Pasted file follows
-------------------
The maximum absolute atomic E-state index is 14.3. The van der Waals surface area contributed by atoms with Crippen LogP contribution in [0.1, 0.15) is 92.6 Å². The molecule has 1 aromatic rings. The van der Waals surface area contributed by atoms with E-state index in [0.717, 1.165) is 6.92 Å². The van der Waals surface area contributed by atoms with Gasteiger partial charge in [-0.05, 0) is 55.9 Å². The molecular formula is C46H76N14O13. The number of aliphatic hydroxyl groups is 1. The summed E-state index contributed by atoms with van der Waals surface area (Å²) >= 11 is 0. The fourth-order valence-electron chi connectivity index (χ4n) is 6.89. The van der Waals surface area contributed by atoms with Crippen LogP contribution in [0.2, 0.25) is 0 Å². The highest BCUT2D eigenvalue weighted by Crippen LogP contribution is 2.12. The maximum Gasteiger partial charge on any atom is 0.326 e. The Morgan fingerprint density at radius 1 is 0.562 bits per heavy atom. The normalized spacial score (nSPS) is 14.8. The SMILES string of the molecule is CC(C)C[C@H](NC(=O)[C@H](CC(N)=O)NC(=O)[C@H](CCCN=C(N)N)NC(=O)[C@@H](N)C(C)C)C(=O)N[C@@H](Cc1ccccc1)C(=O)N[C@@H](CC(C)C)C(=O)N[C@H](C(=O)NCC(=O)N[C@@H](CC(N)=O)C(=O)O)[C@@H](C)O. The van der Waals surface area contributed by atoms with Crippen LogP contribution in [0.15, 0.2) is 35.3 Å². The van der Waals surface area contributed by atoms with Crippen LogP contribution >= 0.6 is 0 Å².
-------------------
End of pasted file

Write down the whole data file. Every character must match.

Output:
The maximum absolute atomic E-state index is 14.3. The van der Waals surface area contributed by atoms with Crippen LogP contribution in [0.1, 0.15) is 92.6 Å². The molecule has 1 aromatic rings. The van der Waals surface area contributed by atoms with E-state index in [0.717, 1.165) is 6.92 Å². The van der Waals surface area contributed by atoms with Gasteiger partial charge in [-0.05, 0) is 55.9 Å². The molecular formula is C46H76N14O13. The number of aliphatic hydroxyl groups is 1. The summed E-state index contributed by atoms with van der Waals surface area (Å²) >= 11 is 0. The fourth-order valence-electron chi connectivity index (χ4n) is 6.89. The van der Waals surface area contributed by atoms with Crippen LogP contribution in [0.2, 0.25) is 0 Å². The highest BCUT2D eigenvalue weighted by Crippen LogP contribution is 2.12. The maximum Gasteiger partial charge on any atom is 0.326 e. The Morgan fingerprint density at radius 1 is 0.562 bits per heavy atom. The normalized spacial score (nSPS) is 14.8. The SMILES string of the molecule is CC(C)C[C@H](NC(=O)[C@H](CC(N)=O)NC(=O)[C@H](CCCN=C(N)N)NC(=O)[C@@H](N)C(C)C)C(=O)N[C@@H](Cc1ccccc1)C(=O)N[C@@H](CC(C)C)C(=O)N[C@H](C(=O)NCC(=O)N[C@@H](CC(N)=O)C(=O)O)[C@@H](C)O. The van der Waals surface area contributed by atoms with Crippen LogP contribution in [0.15, 0.2) is 35.3 Å². The van der Waals surface area contributed by atoms with Crippen LogP contribution >= 0.6 is 0 Å².